Jack got no readings from Cyrano. It seemed when the automaton was down, it was down. He could probably snap his fingers beneath Cyrano’s great nose, and challenge him to a duel, and the puppet would not respond.
As Jack proceeded, and the blip on his MPS increased in strength, he hoped what was happening was that while Punchinello probably had a veritable army positioned in defense of his headquarters and lair, that hopefully the Puppet Master had neglected to establish the same rigorous defenses on the inside, protecting the inside from the inside. And Punchinello was more than aware that Jack was locked up in a massive iron cage, so hopefully Jack was proceeding invisibly, undetected, effective as a ninja.
Of course, the terrible thought remained, that the master of this world was even now watching him, chuckling.
Do not think of him. Do not picture him in your mind. Maintain that positive state, that pleasant state of happy thoughts. Do not give into despair. Do not be afraid. Relax, and go with it. Ignore the doubt. Think positive. Think positively.
Jack paused in his quiet floating through the halls. That last series of thoughts felt alien, or at least distantly remembered. Déjà vu flooded him. It was eerie. Haunting.
Okay, if he broke down the actual words, what a whole load of positivity crap, I mean come on, come on already! What’s next, daily affirmations? You are handsome and good, you try hard and do a good job, and people like you! That wasn’t Jack, never in a thousand years would he pummel himself with such feel-good nonsense.
But the message, yes, that was Jack, but come on, all that positivity crap, that was not the way Jack thought. That was not who Jack was, as he was a realist, and pretty much a skeptic. But it was true that he always tried to maintain a positive outlook, and apparently, that’s what his distant helper was trying to get through to him now. Because all of that must be coming from Old Ben, as did that first note in the book, at the Coffee Dump. Be positive.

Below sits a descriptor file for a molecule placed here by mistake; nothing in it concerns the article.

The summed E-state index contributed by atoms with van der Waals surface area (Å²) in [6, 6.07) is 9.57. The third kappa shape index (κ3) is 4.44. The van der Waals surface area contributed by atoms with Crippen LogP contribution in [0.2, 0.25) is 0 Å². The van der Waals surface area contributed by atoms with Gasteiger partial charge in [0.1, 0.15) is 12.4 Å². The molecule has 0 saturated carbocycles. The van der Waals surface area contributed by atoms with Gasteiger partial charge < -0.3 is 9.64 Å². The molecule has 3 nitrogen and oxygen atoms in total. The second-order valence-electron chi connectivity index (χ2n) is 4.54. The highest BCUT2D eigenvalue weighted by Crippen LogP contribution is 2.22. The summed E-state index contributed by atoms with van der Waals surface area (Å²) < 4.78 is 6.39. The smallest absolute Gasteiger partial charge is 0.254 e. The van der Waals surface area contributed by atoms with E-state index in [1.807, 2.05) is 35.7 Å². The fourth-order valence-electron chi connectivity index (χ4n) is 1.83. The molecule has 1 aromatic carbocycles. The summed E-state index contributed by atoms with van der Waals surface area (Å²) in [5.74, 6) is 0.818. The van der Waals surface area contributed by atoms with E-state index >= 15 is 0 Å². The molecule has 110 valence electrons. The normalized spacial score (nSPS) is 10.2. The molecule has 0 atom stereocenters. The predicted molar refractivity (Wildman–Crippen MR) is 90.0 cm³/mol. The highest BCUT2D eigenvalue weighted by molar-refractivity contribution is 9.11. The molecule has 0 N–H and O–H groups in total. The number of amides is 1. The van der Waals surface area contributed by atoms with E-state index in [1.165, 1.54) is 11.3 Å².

Do not think about Pun—about the master of this place, he quickly corrected. He thought of Anne, and the happy way she looked at him, that expression of hopefulness. That needed to be his focus, right there.
“I’m coming, Anne,” he sent out as a message. “You are not alone. Jack is here. Jack is coming. I am near, Beloved.”
It worried him, more than a little, that his memory had been blocked until just the right moment. The thought just behind that was that Anne had led him directly to Punchinello’s Theatre in the Park, as soon as they heard the children pass them, that first night on the Honey Moon, Anne set them following the children, right into Punchinello’s hands. This was a set up.
Jack couldn’t reason it out, what was expected of him, and what Anne had to do with it, but he was having the creeping feeling that he had been programmed, like a sleeper agent, to be here, at just this moment, armed with these new, freakish powers, and heading into the dragon’s lair.
He heard something creak above him. He paused, listening. Then he heard some fairly discernible footsteps on the floor above. He heard someone strolling, or pacing, the footsteps heading this way, growing faint, and then coming back, slow and measured.
Jack blanked his mind, and flowed forward, he was shadow, a cloud moving into the next chamber. The blinking beacon was there, just there, he should be right on top of her, just about...now.
Mr. Dodgson ducked around his big wingchair, still absurdly clutching his butter knife, keeping just a few paces ahead of the puppet. The diabolical thing cackled in delight, Pinocchio’s little boy hands lifted up like claws, as it pursued the portly old gentleman around the chair. The puppet was evil, pure evil, if anything can be pure about evil, then the moneymakers should bottle up this boy and sell him as evil perfume. Then, utterly out of breath, after his third time around the chair, Mr. Dodgson bellowed laughter. Silly old man! What was he thinking, running from this puppet? He had all the shadow tools of the world at his disposal! He might stand up to giants, and here he was fleeing a puppet boy.
Mr. Dodgson collected himself, pausing to straighten his bowtie. He clapped his hands.
“Watch out, Pinocchio, don’t get caught in the spanking machine!” Mr. Dodgson called, cupping his hands about his mouth like a megaphone.
“What the...!” Pinocchio cried as mechanical pincers seized him, inverting him, and a series of paddles began to slap against his backside. Steam hissed from the mechanical contraption, which looked like a sparkling metal centipede, except where you might expect to find feet, there were only spanking paddles, revolving around and around.
“I did warn you,” Mr. Dodgson said, dusting off his hands.
“By about one second,” the little boy shrieked, struggling mightily in the four sets of pincers that held him in place. “Let me loose, you dirty old man!”
“Tut tut, Pinocchio, come now, tell me everything,” Mr. Dodgson said, standing majestically before the puppet, his short arms folded across his chest. “Did Punchinello send you as his spy, a saboteur? Tell me the truth, for you know that I will know if you are lying.”